Quiche for real men?
How many times have you heard the cliche “real men don’t eat quiche” while sitting in a group at a restaurant table or even an elegant brunch or lunch at home? The comment is likely to be muttered more quietly at a private home gathering in fear offending the hosts or the cook.
To trace the origins of this male antipathy, it is necessary to go back quite a few years. Quiche originated in France and was adapted to English cooking as early as the 14th century. The early French version of an egg custard in pastry with lardons became in England a hearty pastry with custard, bacon, and cheddar cheese.
The more widespread appearance of quiche on American tables coincided with the growth of appreciation of diverse foods, as well as a search for low-calorie healthy ingredients. Hence the current popularity of broccoli quiche, asparagus quiche, zucchini quiche, etc. They are all mildly delicious in their own right, but a pale and far cry from the bold and hearty fare provided by the original type of quiche.
This was amply demonstrated recently on our week-long cruise, where a different quiche was available for breakfast each day. Unfortunately, they all looked pale and retiring and did not inspire a happy awakening of my taste buds. The chef had excellent credentials, but admitted that the delicate flavor was what the public favored in a quiche. However, those delicate flavors are likely to account for the prissy perception by “real men” of quiche.
And yet, quiche is an easy summer meal, is relatively uncomplicated to make, and is no more caloric than everyone’s favorite, pizza, and with comparable flavor. So on a recent evening we had a hearty quiche and salad for supper.
Crisp in a pan four thick slices of bacon and drain on paper towels. Pour off most of the fat and saute on low heat a thinly sliced onion until transparent. Line a 9-inch pie plate with a premade pastry crust, pressing down the sides, and crimp the overhanging edges. Spread over the crust 1 cup Gruyere cheese, the sauteed onion, ¼ cup freshly grated Parmesan cheese, and the crumbled bacon. In a separate bowl, beat 4 eggs with 1 cup milk and ½ cup cream, ¼ tsp. nutmeg, ¼ tsp. salt, and 1/8 tsp. cayenne pepper. Pour egg mixture over the contents of the pie. Bake in a preheated oven at 450 degrees for 15 minutes, turn down the heat to 350 degrees, and continue to bake for an additional 10-12 minutes until a knife inserted about an inch from the side comes out clean. Remove from oven and allow to rest for 10 minutes before serving. Can be served warm or at room temperature. Refrigerate leftovers. Individual slices can be reheated in the microwave for 30 seconds.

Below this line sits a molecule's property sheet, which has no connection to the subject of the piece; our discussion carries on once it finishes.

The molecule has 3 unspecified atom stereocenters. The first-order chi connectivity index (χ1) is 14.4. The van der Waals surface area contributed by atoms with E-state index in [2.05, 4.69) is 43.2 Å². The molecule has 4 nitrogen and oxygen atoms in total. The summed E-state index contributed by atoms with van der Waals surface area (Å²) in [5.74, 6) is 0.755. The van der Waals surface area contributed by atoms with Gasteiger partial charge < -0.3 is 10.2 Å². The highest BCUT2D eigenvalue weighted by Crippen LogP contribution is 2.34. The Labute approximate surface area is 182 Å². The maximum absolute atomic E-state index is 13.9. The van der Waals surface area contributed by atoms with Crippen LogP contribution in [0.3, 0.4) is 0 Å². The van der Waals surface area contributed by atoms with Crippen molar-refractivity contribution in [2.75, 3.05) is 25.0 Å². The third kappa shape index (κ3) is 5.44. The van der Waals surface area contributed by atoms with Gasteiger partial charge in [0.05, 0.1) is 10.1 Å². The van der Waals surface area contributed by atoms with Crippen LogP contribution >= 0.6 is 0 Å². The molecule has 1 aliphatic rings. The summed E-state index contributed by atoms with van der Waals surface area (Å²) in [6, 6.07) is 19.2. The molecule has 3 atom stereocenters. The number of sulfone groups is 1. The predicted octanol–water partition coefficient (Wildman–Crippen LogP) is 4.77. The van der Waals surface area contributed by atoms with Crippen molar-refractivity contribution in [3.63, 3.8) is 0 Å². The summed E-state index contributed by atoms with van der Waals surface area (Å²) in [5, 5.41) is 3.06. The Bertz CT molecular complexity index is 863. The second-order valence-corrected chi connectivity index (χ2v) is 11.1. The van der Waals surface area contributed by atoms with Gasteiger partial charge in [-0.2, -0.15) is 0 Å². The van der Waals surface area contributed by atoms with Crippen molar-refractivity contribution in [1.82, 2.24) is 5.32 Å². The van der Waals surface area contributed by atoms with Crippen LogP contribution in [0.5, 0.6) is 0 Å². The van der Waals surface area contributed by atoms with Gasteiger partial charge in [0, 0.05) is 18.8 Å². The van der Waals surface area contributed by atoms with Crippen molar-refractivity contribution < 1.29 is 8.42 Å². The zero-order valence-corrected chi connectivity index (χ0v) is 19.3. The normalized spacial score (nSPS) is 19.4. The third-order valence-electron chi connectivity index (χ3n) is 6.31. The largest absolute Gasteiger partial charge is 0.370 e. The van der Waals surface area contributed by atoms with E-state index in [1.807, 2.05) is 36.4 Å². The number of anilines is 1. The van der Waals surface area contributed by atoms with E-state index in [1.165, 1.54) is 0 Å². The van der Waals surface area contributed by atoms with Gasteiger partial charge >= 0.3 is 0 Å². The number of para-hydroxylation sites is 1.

Arugula salad with feta, cranberries, and pecans
In a bowl, combine 3 cups torn leaves of arugula with ¼ cup dried cranberries, 8 pecan halves cut in half, 2 tbsp. chopped chives, and 1 oz. cubed feta cheese. Toss with lemony vinaigrette: 1 tbsp. lemon juice, 2 tbsp. white wine vinegar, 2 tsp. Dijon mustard, a dash of salt and pepper, and 2 tbsp. olive oil.
The adapted recipe for the following Italian type of quiche originally came from my friend Jane Button many years ago. Its name will assuage the sensibilities of any male at your table.
Line a 10-inch pie plate with a premade crust, press down the sides, and crimp the edges. Heat 2 tbsp. olive oil in a pan over medium heat and saute 2 cloves chopped garlic for 1 minute with ½ tsp. marjoram, ½ tsp. oregano, and 2/3 cup pitted and sliced Nicoise olives. Stir in 8 oz. tomato puree, 4 oz. tomato paste, and salt and pepper to taste. Slice a seeded green pepper into matchsticks and ½ lb. mozzarella cheese into very thin slices. In a bowl, beat 5 eggs, 1 lb. ricotta cheese, 2 tbsp. each chopped onion and parsley, 1 tsp. salt, ¼ tsp. pepper, and 1 cup grated parmesan cheese.
To assemble the pie, spread a little more than half of the ricotta cheese mixture in the pie shell, arrange over it 1/3 of the mozzarella slices, cover with half of the tomato sauce, and spread ½ of the green pepper over that. Repeat all the layers and top with the last 1/3 of the mozzarella slices. Bake in a preheated oven at 425 degrees for 35-40 minutes until well browned. Let stand for a half-hour before serving. Serves 6-8.
This heartier fare will please, regardless of gender, with its fresh and flavorful ingredients. All calorie concerns can always be addressed by the quintessential advice of your family doctor: it is all in the portion size!
(I. Winicov Harrington lives in Waldoboro. She is the author of “How to Eat Healthy and Well for Less Than $5.00 a Day: The Smart-Frugal Food Plan.” For more information, go to winicov-harrington.com.)